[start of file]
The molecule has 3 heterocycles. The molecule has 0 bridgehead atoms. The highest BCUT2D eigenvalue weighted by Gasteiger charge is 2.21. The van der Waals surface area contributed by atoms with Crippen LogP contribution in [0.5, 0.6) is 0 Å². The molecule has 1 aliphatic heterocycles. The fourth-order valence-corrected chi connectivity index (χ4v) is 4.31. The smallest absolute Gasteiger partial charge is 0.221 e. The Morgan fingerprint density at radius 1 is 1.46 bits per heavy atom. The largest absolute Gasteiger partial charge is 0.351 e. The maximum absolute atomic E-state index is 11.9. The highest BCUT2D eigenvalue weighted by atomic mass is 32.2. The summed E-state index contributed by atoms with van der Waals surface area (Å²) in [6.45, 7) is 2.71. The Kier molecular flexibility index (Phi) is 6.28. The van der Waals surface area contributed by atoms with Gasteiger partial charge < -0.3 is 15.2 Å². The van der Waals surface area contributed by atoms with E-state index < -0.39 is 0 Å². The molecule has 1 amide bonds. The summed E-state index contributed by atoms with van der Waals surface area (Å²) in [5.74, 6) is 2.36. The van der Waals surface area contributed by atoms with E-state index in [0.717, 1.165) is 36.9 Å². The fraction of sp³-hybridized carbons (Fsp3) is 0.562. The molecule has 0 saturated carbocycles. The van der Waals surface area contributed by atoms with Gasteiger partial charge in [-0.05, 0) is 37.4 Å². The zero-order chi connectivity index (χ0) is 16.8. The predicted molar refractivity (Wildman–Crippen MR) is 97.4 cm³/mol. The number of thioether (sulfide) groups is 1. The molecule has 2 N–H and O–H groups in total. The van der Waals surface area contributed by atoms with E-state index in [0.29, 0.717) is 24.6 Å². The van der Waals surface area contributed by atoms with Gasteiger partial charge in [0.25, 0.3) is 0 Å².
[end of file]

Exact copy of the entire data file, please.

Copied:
The molecule has 3 heterocycles. The molecule has 0 bridgehead atoms. The highest BCUT2D eigenvalue weighted by Gasteiger charge is 2.21. The van der Waals surface area contributed by atoms with Crippen LogP contribution in [0.5, 0.6) is 0 Å². The molecule has 1 aliphatic heterocycles. The fourth-order valence-corrected chi connectivity index (χ4v) is 4.31. The smallest absolute Gasteiger partial charge is 0.221 e. The Morgan fingerprint density at radius 1 is 1.46 bits per heavy atom. The largest absolute Gasteiger partial charge is 0.351 e. The maximum absolute atomic E-state index is 11.9. The highest BCUT2D eigenvalue weighted by atomic mass is 32.2. The summed E-state index contributed by atoms with van der Waals surface area (Å²) in [6.45, 7) is 2.71. The Kier molecular flexibility index (Phi) is 6.28. The van der Waals surface area contributed by atoms with Gasteiger partial charge < -0.3 is 15.2 Å². The van der Waals surface area contributed by atoms with E-state index < -0.39 is 0 Å². The molecule has 1 amide bonds. The summed E-state index contributed by atoms with van der Waals surface area (Å²) in [5.74, 6) is 2.36. The van der Waals surface area contributed by atoms with E-state index in [0.717, 1.165) is 36.9 Å². The fraction of sp³-hybridized carbons (Fsp3) is 0.562. The molecule has 0 saturated carbocycles. The van der Waals surface area contributed by atoms with Gasteiger partial charge in [-0.05, 0) is 37.4 Å². The zero-order chi connectivity index (χ0) is 16.8. The predicted molar refractivity (Wildman–Crippen MR) is 97.4 cm³/mol. The number of thioether (sulfide) groups is 1. The molecule has 2 N–H and O–H groups in total. The van der Waals surface area contributed by atoms with E-state index in [0.29, 0.717) is 24.6 Å². The van der Waals surface area contributed by atoms with Gasteiger partial charge in [0.25, 0.3) is 0 Å².